Joe Barton Lacking Co-Sponsors on Internet Poker Bill

Joe Barton Lacking Sponsors on Internet Poker Bill

Despite Joe Barton’s assurances that his Internet poker bill will pass the House floor with enough votes, the lack of co-sponsors tells a different story.

Joe Barton, the Congressman from the state of Texas who is pushing a Bill that would bring countrywide legality to Internet poker, believes that he has the support he needs to make it happen. As far as he is concerned, it is simply a matter of putting his legislation to the vote and this could happen by the summer of 2012.

On the face of it, this is encouraging news for poker players who are itching to hone their skills and boost their bankrolls using Internet poker rooms they can trust that are safe, secure and regulated. Unfortunately, this rose tinted view of what sounds like an almost inevitable outcome has a less than solid foundation. That foundation is laid up in the strength of numbers of co-sponsors supporting it and this Bill only has twenty five of them to date.

When you consider that the House of Representatives has 435 voting members, to get a Bill passed requires a minimum of 218 votes. There would be rather more confidence in the chances of that Bill getting through if there were more than a mere 12 percent of that number that could be counted on with any certainly. It certainly isn’t gaining any momentum either.

Barton’s HR 2366, which has been given the lengthy title of “The Internet Gambling Prohibition, Poker Consumer Protection, and Strengthening UIGEA Act of 2011,” was introduced at the end of June with eleven co-sponsors. It took until the middle of August to reach its current number of twenty five. That means it has gone cold with not a single additional co-sponsor adding their names to the list in over four months.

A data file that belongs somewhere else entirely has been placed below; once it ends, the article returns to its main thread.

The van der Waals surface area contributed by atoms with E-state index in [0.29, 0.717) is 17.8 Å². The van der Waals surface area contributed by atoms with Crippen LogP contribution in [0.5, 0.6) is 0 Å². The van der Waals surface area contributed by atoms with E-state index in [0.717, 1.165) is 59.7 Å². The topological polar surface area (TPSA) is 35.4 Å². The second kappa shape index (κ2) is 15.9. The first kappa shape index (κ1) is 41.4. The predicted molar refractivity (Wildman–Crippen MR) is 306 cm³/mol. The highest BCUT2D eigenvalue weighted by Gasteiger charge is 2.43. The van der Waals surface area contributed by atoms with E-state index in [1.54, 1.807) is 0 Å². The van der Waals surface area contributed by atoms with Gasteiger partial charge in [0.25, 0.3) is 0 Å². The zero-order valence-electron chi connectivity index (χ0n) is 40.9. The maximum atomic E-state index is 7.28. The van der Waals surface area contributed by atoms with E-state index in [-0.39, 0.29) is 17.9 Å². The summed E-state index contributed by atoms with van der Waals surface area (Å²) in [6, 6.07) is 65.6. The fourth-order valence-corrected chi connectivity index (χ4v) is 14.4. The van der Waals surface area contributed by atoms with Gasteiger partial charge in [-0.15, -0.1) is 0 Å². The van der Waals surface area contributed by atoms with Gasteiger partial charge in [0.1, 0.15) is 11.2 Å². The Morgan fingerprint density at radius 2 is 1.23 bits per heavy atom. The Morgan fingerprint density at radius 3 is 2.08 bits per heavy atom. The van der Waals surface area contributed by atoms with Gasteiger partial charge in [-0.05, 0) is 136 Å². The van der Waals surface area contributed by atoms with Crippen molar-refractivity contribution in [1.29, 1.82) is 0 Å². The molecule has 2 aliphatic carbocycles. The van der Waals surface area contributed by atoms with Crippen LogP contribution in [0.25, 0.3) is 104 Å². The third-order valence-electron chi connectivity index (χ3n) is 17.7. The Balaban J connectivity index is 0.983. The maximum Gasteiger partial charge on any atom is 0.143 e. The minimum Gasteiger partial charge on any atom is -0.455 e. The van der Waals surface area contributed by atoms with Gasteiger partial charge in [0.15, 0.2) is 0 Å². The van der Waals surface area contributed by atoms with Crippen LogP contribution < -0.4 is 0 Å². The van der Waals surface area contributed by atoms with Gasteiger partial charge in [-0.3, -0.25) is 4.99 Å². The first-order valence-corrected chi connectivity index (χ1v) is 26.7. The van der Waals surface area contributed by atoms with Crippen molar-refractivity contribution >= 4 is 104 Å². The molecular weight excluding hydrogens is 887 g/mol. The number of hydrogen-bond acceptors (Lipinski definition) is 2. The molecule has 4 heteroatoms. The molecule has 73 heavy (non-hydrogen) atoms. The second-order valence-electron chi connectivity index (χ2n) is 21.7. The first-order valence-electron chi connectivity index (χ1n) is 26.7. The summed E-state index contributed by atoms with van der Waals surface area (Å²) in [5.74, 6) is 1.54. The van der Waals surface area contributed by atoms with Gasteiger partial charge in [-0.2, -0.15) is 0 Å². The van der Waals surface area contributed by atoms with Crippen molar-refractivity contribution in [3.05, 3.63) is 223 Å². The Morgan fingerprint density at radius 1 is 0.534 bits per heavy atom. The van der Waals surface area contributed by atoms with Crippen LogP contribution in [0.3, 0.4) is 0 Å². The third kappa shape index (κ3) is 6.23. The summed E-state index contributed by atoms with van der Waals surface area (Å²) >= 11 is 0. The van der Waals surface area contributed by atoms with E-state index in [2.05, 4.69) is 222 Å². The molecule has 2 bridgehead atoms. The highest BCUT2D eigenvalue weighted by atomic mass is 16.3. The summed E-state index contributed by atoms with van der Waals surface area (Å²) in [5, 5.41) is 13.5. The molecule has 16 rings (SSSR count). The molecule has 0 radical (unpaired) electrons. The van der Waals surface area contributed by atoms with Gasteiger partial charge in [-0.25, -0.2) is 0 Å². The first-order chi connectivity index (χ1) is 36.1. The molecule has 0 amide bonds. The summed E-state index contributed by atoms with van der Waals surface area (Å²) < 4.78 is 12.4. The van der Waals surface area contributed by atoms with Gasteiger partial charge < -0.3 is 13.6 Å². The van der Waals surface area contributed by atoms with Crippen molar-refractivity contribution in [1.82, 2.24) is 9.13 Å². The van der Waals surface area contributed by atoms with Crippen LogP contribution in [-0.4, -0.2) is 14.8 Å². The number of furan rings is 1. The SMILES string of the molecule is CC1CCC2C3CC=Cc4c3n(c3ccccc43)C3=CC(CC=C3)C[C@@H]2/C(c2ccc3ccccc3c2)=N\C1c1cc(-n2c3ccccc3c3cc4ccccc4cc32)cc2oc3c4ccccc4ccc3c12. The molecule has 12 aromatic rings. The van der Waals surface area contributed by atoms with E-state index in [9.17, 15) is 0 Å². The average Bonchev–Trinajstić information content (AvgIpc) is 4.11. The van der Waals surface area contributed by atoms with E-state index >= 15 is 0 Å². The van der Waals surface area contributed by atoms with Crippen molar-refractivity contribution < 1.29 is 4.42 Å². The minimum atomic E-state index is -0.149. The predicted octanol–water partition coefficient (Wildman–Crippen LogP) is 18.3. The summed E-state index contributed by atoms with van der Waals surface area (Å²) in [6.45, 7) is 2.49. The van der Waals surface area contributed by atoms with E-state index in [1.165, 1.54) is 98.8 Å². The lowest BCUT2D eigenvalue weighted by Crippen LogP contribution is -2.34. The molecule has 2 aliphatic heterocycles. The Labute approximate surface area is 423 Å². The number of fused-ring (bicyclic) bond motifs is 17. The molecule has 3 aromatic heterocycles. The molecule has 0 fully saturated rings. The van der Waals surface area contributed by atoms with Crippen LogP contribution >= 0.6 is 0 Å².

To get some comparison, last year’s attempt by Barney Frank to get a similar Bill passed attracted seventy co-sponsors. That was considered too few to pass the House floor back then.

While the lack of firm support is evidenced in the low number of co-sponsors for this Bill, it doesn’t necessarily mean that it is doomed to fail. As long as there are people with sufficient influence working away behind the scenes, a positive vote can still happen. The actual purpose of having co-sponsors for a Bill is to demonstrate to the leadership of the House that it must be addressed.

Poker players across the country want to believe Joe Barton will succeed. But until there is evidence of some real momentum behind his Bill, they should not get their hopes up too much.